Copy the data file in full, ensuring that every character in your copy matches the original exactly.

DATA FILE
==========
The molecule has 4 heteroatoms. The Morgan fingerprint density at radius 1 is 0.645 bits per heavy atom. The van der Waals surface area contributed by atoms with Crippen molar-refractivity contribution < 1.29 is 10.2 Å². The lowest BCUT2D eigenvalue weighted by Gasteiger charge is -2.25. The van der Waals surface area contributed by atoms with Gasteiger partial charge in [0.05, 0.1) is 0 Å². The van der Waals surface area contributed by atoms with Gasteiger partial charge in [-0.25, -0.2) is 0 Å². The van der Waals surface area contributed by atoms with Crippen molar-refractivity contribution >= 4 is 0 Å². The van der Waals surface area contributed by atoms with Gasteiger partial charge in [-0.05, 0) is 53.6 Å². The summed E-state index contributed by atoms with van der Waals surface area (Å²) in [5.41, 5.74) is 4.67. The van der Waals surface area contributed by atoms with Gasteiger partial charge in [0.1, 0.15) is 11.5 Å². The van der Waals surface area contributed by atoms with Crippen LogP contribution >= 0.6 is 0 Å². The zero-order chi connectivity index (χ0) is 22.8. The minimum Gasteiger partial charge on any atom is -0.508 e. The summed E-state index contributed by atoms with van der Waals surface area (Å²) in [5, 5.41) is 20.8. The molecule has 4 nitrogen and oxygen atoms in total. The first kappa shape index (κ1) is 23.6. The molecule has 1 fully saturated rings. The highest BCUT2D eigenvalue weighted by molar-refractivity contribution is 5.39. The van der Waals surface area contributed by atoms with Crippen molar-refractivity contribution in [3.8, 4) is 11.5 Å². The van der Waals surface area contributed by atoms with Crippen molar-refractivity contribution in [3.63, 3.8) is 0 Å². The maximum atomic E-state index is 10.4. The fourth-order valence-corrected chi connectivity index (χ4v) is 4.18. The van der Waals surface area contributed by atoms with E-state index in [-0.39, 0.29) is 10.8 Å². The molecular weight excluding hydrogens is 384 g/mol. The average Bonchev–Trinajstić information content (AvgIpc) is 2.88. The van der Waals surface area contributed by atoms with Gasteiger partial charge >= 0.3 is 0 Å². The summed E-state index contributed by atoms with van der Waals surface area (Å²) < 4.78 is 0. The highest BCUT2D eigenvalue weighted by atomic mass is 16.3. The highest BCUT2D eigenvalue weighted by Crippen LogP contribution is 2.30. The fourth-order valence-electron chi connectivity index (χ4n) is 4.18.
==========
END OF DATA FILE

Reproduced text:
The molecule has 4 heteroatoms. The Morgan fingerprint density at radius 1 is 0.645 bits per heavy atom. The van der Waals surface area contributed by atoms with Crippen molar-refractivity contribution < 1.29 is 10.2 Å². The lowest BCUT2D eigenvalue weighted by Gasteiger charge is -2.25. The van der Waals surface area contributed by atoms with Gasteiger partial charge in [0.05, 0.1) is 0 Å². The van der Waals surface area contributed by atoms with Gasteiger partial charge in [-0.25, -0.2) is 0 Å². The van der Waals surface area contributed by atoms with Crippen molar-refractivity contribution >= 4 is 0 Å². The van der Waals surface area contributed by atoms with Gasteiger partial charge in [-0.05, 0) is 53.6 Å². The summed E-state index contributed by atoms with van der Waals surface area (Å²) in [5.41, 5.74) is 4.67. The van der Waals surface area contributed by atoms with Gasteiger partial charge in [0.1, 0.15) is 11.5 Å². The van der Waals surface area contributed by atoms with Crippen LogP contribution >= 0.6 is 0 Å². The zero-order chi connectivity index (χ0) is 22.8. The minimum Gasteiger partial charge on any atom is -0.508 e. The summed E-state index contributed by atoms with van der Waals surface area (Å²) in [5, 5.41) is 20.8. The molecule has 4 nitrogen and oxygen atoms in total. The first kappa shape index (κ1) is 23.6. The molecule has 1 fully saturated rings. The highest BCUT2D eigenvalue weighted by molar-refractivity contribution is 5.39. The van der Waals surface area contributed by atoms with Crippen molar-refractivity contribution in [3.8, 4) is 11.5 Å². The van der Waals surface area contributed by atoms with Crippen molar-refractivity contribution in [3.63, 3.8) is 0 Å². The maximum atomic E-state index is 10.4. The fourth-order valence-corrected chi connectivity index (χ4v) is 4.18. The van der Waals surface area contributed by atoms with E-state index in [-0.39, 0.29) is 10.8 Å². The molecular weight excluding hydrogens is 384 g/mol. The average Bonchev–Trinajstić information content (AvgIpc) is 2.88. The van der Waals surface area contributed by atoms with Gasteiger partial charge >= 0.3 is 0 Å². The summed E-state index contributed by atoms with van der Waals surface area (Å²) < 4.78 is 0. The highest BCUT2D eigenvalue weighted by atomic mass is 16.3. The highest BCUT2D eigenvalue weighted by Crippen LogP contribution is 2.30. The fourth-order valence-electron chi connectivity index (χ4n) is 4.18.